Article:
Could Gene and Cell Therapy be the Future of Endometriosis Treatment?

Eoghan J. Mulholland, Ph.D. - March 20, 2020

Advances in gene and cell therapies are rapidly evolving, so we also want to look into the great potential these therapies may have in the battle against endometriosis.

Since the month of March is Endometriosis Awareness Month, we want to explain this deliberating disease and its symptoms in order to increase understanding of it. Advances in gene and cell therapies are rapidly evolving, so we also want to look into the great potential these therapies may have in the battle against endometriosis.

What is endometriosis, and how many women are affected?

Endometriosis occurs when the lining of the uterus (known as the endometrium) grows ectopically within the body. Typically, this abnormal endometrial tissue settles in areas such as the lining of the womb, fallopian tubes, ovaries, bladder, bowels, or pelvis. In extreme cases the tissue has even been located in the lungs of patients. As with normal endometrial tissue, ectopic endometrial tissue breaks down but cannot be processed and disposed of in the same way, which leads to inflammation, cysts, excruciating cramps, scar tissue formation, and even compromised fertility.

In the U.S., it is estimated that endometriosis may affect more than 11% of women within reproductive age. Similar occurrences were true for women in the U.K., with 1 in 10 thought to have the disease. On a global scale it is estimated that there may be 176 million women who suffer from endometriosis.

Early diagnosis and treatment intervention are key to reducing patient pain and to de-risk long-term complications as much as possible. Shockingly, in the U.K., it takes seven and a half years on average to get endometriosis diagnosed.

Knowledge and awareness, therefore, is key to tackling this beast. According to the Mayo Clinic  the following are common signs and symptoms to be on the lookout for:

  • Painful periods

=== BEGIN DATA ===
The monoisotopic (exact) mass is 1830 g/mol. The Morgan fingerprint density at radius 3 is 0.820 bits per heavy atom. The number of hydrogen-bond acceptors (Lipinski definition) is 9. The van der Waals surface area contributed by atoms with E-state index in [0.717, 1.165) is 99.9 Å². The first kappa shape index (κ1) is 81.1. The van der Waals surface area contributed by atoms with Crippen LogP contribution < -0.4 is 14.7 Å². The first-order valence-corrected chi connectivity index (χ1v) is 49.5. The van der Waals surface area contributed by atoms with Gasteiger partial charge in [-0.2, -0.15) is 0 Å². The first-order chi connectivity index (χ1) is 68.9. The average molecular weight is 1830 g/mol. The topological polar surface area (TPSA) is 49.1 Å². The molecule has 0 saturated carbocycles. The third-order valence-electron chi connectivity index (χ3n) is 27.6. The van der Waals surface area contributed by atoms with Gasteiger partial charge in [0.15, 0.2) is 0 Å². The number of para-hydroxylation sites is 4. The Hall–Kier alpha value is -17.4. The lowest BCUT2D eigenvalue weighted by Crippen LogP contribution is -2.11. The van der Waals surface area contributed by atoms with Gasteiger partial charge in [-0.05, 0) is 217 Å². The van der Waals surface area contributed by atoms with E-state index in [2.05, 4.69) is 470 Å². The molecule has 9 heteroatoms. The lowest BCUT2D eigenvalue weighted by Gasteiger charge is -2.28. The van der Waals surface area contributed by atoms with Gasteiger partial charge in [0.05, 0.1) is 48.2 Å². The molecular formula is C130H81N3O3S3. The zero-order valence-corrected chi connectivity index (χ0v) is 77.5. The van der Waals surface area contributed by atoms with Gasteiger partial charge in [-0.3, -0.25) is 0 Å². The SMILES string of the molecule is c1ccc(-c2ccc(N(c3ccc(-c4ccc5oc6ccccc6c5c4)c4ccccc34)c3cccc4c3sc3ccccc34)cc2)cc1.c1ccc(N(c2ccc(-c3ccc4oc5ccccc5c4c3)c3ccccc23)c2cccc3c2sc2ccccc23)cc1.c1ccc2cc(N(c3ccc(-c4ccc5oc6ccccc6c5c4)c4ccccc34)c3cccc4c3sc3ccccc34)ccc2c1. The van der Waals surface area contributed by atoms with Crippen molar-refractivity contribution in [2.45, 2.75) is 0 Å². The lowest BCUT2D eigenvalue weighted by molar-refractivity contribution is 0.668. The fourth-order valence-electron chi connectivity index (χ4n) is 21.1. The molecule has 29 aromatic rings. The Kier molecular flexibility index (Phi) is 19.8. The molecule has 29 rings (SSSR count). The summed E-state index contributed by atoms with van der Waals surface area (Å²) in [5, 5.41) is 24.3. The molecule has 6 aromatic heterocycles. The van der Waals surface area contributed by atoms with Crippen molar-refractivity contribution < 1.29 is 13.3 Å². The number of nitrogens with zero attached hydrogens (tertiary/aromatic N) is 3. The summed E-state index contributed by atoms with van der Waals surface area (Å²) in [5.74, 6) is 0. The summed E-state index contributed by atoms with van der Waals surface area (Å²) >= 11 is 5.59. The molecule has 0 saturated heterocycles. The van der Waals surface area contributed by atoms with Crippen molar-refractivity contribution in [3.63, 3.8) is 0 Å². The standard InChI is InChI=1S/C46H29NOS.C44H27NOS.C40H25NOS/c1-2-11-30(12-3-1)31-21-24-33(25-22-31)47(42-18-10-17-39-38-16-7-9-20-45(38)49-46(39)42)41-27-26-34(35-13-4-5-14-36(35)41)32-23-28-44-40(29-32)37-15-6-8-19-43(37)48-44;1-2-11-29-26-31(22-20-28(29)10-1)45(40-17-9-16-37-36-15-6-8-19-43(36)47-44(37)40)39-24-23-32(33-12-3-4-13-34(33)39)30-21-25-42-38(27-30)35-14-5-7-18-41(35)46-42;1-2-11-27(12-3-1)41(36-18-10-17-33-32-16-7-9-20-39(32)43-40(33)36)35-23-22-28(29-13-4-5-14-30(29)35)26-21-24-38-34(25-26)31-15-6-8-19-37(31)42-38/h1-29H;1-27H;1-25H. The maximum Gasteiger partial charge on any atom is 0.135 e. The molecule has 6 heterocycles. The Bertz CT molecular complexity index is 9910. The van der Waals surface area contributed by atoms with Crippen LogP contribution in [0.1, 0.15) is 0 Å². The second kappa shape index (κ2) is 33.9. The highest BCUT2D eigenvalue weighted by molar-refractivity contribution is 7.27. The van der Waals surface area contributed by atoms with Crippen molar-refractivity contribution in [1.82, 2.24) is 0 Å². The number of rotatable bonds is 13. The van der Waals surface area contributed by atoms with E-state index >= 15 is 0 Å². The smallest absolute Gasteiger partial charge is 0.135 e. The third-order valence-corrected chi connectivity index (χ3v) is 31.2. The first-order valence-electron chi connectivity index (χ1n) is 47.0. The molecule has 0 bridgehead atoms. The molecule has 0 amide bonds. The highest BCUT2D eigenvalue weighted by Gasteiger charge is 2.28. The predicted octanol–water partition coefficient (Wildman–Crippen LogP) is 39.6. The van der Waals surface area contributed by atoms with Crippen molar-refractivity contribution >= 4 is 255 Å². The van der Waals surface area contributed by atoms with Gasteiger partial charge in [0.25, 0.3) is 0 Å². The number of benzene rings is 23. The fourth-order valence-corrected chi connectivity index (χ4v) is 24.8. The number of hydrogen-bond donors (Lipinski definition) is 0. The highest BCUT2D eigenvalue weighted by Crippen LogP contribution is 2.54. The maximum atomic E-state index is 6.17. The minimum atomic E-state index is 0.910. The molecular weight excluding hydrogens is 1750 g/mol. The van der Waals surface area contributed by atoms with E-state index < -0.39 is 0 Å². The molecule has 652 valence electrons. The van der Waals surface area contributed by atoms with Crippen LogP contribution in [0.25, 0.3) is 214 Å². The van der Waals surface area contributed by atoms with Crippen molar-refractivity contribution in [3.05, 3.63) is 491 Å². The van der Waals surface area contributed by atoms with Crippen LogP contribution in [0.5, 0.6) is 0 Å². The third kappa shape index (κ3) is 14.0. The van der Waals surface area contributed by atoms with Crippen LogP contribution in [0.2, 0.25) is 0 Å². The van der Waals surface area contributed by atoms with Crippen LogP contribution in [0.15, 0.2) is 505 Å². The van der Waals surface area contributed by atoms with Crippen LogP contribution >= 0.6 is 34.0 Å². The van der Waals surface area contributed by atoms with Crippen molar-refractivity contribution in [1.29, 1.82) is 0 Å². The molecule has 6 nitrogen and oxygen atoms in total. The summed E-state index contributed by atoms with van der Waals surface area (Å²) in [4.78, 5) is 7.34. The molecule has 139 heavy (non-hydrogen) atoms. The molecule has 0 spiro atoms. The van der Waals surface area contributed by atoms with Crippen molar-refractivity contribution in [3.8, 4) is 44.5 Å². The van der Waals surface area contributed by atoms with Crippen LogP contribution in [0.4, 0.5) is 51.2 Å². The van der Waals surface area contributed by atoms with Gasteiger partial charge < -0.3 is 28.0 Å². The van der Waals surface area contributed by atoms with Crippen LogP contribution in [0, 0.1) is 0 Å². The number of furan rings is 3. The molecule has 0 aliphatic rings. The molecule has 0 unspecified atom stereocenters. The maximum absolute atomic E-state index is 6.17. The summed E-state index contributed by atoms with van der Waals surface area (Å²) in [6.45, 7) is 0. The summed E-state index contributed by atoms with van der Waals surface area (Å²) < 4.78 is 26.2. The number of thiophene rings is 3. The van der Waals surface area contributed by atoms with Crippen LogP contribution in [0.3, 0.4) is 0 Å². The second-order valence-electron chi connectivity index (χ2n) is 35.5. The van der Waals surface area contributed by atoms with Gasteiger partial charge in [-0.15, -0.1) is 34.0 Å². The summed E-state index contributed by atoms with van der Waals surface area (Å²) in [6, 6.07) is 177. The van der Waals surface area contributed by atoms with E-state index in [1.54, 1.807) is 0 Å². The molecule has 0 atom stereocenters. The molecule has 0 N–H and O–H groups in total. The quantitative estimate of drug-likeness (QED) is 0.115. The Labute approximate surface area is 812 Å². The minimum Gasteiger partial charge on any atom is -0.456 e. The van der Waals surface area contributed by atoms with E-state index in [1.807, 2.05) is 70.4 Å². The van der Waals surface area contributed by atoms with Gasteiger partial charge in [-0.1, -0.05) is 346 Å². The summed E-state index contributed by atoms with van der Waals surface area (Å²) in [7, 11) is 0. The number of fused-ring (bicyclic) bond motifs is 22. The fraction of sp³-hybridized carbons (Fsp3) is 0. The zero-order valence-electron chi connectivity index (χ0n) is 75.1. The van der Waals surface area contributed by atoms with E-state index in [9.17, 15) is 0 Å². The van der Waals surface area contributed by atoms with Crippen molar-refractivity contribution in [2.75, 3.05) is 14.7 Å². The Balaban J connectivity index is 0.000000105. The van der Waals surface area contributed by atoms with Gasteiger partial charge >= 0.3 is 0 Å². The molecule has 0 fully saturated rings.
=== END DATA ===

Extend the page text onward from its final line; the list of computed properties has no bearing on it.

• Pain during or after intercourse
  • Painful bowel movements and/or urination
  • Excessive bleeding during or between menstrual cycles
  • Infertility
  • Fatigue
  • Bloating
  • Nausea

Current treatments

There currently is no cure for endometriosis, but several measures can be taken to circumvent the symptoms as much as possible. Common drug treatments include:

  • Over-the-counter pain medications such as NSAIDs like ibuprofen are commonly used, but can be ineffective in many cases.
  • Supplemented hormone therapy can in some cases relieve pain and inhibit disease progression. By regulating the body’s hormone levels, it stops hormonal fluctuation which leads to pain.
  • Hormone-based contraceptives can be an effective therapy. They work by decreasing fertility via prevention of endometrial tissue build-up.

Alternatively, many patients resort to surgical intervention to help relieve pain or if hormonal therapies are not effective. Several surgical options exist:

  • Conservative surgery aims to remove endometrial tissue laparoscopically while retaining the patient’s reproductive organs.
  • Hysterectomy is often considered a last-resort for patients when other therapies are not working. This procedure is rarely recommended as it is not guaranteed to work.

Encouragingly, there is a strong research community focused on developing new treatments for endometriosis. According to, there are currently 435 trials involving endometriosis.

The potential impact of gene and cell therapy research

Gene and cell therapies are an exciting option with great potential to explore and develop personalized medicine for the treatment of endometriosis. Presently, in the aforementioned 435  clinical trials, only one of these involves a gene therapy option. More promisingly, there are currently 11 trials which involve cell therapy.